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A hazardous materials (HAZMAT) endorsement opens up new opportunities for truckers with a commercial driver's licence (CDL). Under the federal Transportation Safety Administration (TSA) however, certain crimes can disqualify you from getting a Hazardous Materials Endorsement (HME).
Applying for a Hazardous Materials Endorsement (HME)
Under the USA PATRIOT Act, states cannot issue HMEs on commercial licenses unless the TSA has evaluated the risk that a driver poses to national security. Any CDL holder seeking an HME must apply to the TSA for a threat assessment through the Hazardous Material Endorsement Enrollment Website.The process includes a criminal records check, and certain offenses make it difficult or impossible to get a HAZMAT endorsement. The TSA divides these offenses into three categories: interim or temporary disqualifiers, permanent disqualifiers with possible waiver or appeal, and permanent disqualifiers with no waiver or appeal.
Interim or Temporary Disqualifiers
The TSA treats a wide range of crimes as potential disqualifiers for the HME, and most only disqualify HME applicants with recent disqualifying offenses. Convictions for certain crimes will bar an applicant released from prison within the past five years - seven if the applicant was found not guilty because of insanity. Offenses in this category include assault, kidnapping, racketeering, weapons violations, fraud, smuggling and distribution of illegal drugs, among others. Applicants can still get an HME in spite of such crimes by appealing or by convincing the TSA to waive restrictions.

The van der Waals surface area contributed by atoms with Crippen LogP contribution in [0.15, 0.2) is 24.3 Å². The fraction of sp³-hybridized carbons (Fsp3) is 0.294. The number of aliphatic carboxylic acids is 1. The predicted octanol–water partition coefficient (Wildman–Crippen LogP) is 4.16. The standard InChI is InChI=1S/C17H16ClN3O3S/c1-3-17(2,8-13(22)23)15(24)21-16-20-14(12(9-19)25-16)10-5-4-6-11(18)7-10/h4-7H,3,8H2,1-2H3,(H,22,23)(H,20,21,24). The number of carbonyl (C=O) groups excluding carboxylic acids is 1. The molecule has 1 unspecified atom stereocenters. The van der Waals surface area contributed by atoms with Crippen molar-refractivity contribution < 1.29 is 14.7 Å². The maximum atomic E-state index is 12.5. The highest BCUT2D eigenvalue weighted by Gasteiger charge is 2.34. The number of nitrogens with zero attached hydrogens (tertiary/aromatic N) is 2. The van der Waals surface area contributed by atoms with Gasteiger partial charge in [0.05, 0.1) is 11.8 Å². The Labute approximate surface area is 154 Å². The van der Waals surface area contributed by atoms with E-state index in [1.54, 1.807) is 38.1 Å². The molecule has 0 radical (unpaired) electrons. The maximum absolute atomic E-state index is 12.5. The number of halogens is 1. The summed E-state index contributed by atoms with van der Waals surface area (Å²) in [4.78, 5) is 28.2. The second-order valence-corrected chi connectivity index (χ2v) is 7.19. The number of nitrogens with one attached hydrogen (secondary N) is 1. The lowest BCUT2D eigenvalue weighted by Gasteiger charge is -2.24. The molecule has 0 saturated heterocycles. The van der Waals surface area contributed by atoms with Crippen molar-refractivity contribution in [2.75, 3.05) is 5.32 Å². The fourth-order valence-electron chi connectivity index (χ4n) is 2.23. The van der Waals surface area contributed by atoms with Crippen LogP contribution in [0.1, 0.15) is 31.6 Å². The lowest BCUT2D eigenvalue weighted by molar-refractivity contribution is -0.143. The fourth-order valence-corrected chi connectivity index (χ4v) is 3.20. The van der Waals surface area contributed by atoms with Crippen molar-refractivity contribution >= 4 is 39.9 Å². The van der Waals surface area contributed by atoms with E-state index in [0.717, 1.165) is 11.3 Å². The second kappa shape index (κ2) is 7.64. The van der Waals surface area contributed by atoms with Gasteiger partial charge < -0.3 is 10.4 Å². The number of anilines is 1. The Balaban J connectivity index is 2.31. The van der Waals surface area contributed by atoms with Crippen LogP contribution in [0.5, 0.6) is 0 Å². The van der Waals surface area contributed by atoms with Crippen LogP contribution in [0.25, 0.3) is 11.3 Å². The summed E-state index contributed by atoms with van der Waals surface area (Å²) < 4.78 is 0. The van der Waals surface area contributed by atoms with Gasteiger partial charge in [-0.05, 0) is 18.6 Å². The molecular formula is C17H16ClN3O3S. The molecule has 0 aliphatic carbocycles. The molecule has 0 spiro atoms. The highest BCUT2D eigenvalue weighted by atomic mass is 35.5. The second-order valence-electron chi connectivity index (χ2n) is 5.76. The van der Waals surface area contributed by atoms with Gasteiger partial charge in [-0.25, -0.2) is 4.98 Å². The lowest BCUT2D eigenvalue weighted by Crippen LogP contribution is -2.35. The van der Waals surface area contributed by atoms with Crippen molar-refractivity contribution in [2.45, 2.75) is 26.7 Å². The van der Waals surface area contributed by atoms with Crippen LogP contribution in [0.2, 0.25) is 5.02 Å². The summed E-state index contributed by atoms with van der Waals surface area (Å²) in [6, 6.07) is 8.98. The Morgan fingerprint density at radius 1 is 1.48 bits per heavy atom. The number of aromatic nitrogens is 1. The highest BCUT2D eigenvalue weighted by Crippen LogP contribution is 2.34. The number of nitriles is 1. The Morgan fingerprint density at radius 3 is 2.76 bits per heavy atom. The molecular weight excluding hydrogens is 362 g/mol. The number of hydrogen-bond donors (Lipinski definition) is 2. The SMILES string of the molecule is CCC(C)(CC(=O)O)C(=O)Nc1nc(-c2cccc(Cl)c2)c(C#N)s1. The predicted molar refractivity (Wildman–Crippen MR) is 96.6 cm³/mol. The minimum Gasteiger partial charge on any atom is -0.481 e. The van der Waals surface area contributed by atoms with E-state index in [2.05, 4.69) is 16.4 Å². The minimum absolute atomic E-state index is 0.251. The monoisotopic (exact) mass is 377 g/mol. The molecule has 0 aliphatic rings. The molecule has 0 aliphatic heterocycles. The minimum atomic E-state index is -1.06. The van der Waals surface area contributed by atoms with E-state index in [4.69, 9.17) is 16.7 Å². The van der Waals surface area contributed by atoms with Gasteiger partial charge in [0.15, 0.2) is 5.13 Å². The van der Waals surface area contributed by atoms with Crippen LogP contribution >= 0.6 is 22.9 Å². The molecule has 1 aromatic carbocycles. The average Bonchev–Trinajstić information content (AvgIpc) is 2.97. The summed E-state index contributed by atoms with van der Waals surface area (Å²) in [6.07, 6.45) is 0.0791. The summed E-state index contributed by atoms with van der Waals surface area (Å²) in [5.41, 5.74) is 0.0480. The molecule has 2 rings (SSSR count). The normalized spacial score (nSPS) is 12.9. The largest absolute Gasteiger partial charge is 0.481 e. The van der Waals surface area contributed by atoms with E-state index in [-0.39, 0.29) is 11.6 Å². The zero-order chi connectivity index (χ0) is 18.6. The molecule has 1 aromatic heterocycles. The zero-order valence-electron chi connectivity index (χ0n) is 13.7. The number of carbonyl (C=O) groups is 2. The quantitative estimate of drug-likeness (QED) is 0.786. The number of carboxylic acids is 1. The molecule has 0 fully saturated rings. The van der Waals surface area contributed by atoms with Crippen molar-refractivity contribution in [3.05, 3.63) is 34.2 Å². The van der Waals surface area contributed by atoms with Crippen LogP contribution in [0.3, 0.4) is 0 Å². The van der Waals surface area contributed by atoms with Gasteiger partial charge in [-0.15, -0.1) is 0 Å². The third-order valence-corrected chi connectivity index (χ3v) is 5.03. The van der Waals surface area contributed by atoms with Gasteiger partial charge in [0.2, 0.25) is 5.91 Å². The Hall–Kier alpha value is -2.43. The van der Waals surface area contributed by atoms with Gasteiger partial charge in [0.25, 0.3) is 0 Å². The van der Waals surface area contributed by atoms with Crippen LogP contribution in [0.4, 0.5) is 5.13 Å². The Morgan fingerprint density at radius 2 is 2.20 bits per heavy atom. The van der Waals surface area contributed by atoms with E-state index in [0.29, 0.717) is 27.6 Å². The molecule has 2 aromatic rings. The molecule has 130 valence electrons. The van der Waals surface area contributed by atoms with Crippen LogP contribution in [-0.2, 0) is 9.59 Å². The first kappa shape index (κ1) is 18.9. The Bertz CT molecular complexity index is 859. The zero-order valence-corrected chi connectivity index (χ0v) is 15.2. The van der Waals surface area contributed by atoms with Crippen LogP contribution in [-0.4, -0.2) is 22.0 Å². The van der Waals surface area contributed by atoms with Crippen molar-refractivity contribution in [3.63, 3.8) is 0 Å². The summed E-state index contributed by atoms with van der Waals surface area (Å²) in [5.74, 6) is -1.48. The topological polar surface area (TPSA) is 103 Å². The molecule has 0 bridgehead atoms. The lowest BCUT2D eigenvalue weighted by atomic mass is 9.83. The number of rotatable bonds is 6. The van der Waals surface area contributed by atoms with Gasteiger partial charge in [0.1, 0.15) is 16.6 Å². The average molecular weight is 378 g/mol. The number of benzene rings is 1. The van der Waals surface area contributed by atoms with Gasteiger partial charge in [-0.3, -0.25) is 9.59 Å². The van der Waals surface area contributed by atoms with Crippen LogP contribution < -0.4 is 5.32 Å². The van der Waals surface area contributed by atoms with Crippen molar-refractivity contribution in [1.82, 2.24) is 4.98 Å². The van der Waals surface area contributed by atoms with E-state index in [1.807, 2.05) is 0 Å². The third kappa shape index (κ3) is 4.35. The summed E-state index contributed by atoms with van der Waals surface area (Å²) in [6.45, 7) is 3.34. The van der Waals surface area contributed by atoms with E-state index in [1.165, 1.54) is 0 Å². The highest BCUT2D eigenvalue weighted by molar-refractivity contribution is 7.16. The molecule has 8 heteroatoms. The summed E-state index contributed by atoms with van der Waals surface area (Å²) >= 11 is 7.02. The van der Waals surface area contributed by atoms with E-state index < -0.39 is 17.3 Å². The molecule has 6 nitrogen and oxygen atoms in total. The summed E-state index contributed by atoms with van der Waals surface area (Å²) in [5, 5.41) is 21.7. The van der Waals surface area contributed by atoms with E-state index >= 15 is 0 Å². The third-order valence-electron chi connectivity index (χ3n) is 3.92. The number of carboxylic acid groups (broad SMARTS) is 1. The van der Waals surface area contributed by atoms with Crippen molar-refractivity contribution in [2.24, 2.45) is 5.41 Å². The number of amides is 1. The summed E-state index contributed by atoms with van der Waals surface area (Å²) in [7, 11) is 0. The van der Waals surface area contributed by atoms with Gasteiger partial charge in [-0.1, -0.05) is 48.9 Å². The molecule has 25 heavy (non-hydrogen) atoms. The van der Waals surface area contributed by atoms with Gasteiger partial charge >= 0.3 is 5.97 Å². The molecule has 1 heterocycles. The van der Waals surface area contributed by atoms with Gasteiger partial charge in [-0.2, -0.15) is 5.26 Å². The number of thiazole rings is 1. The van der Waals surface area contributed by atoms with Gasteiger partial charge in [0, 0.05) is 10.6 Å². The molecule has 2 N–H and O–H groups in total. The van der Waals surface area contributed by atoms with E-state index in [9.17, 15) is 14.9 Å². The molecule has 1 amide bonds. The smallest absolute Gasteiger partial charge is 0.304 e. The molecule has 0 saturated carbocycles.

Permanent Disqualifiers with Possible Waiver or Appeal
Some crimes will permanently disqualify an HME applicant, but an appeal or waiver of restrictions is still possible. These offenses are generally more serious than interim or temporary disqualifiers, or relate more closely to the transportation of hazardous material. A murder conviction falls into this category, for example, but so does the criminal mishandling of hazardous materials, or illegal handling or transportation of explosives. These offenses also differ from interim disqualifiers in that it does not matter when the offenses took place.
Permanent Disqualifiers with No Waiver or Appeal.
The TSA will not consider any waiver or appeal for a limited category of crimes including terrorism, espionage, sedition or treason. A driver convicted of such offenses is not eligible for an HME, no matter how much time has passed since he or she committed the disqualifying crime.
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Chris Malcolm is a writer with a background in journalism, law and politics. A former student journalist and editor, he now works as a writer, researcher and consultant. Malcolm holds a Juris Doctor from the University of Texas and an M.A. in indigenous governance from the University of Victoria.